Author: Samira Ahmed
Genre: Contemporary, dystopia
Age Range: 13+
Published: By Little, Brown Books for Young Readers on March 19th, 2019
Content Warning: Islamophobia, racism, torture, mental trauma and death
Format I Read: Kindle e-book
Note: I received a free digital ARC of the book via Net Galley in exchange for an honest review
Set in a horrifying near-future United States, seventeen-year-old Layla Amin and her parents are forced into an internment camp for Muslim American citizens. With the help of newly made friends also trapped within the internment camp, her boyfriend on the outside, and an unexpected alliance, Layla begins a journey to fight for freedom, leading a revolution against the internment camp’s Director and his guards.
Heart-racing and emotional, Internment challenges readers to fight complicit silence that exists in our society today.
I had liked Ahmed’s debut, Love, Hate and Other Filters but some parts of it didn’t work for me. However, the blurb of this book sounded really promising and as a Desi myself, I thought it would be an empowering and timely read.
Layla, the narrator, was one of those teens I wish I could have been. She was headstrong and not the smartest at times, but she got things done despite her fear. The best friend, Ayesha, was also a really fun character and her sort of naive but optimisitc attitude was a wonderful contrast to Layla’s pragmatism. Layla’s parents were by far the best representation of desi parents I’ve read in a book. The other characters also were fully fleshed out and complex in their own ways, which I thought the author did very well.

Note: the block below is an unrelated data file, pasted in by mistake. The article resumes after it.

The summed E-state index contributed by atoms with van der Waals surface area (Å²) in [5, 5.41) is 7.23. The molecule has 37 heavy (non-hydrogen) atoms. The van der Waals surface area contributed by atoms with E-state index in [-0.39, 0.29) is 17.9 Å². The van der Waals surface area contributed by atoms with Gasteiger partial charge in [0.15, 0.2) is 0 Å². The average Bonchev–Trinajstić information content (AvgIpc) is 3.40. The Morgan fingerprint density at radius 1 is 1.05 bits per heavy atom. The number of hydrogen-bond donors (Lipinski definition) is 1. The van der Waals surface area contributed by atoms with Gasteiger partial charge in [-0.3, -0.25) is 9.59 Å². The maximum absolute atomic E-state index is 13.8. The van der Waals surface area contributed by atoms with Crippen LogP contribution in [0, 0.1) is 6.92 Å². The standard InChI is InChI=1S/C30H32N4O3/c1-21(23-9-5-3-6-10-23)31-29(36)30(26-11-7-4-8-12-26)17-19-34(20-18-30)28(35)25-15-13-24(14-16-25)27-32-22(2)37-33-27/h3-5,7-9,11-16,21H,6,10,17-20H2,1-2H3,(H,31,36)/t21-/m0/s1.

Coming to the plot, the pacing wavered a bit but it served the purpose to paint a picture of the horrors of a Muslim ban and an internment camp. Things got steadily worse as the narrative progressed but Ahmed didn’t shy away from presenting the reader with the details. Her research was meticulous and she used historical facts to weave a dystopian world that seemed all too real. She also did a great job with the teenager’s voice and there were so many quotable lines throughout the story. Overall, it was a powerful #OwnVoices narrative infused with the just anger of an American-Muslim woman against the Islamophobia, racism and bigotry of our time.
I feel like this is a book that everyone should read and is a good fit for fans of The Hate U Give by Angie Thomas. I wouldn’t recommend any music to go with this as I personally think silence is a better companion while reading it and plain old water would be the best accompaniment.
Is this book on your TBR? Any teen activist books you’d like to recommend? Who is your favourite author of colour? Let’s discuss in the comments section below.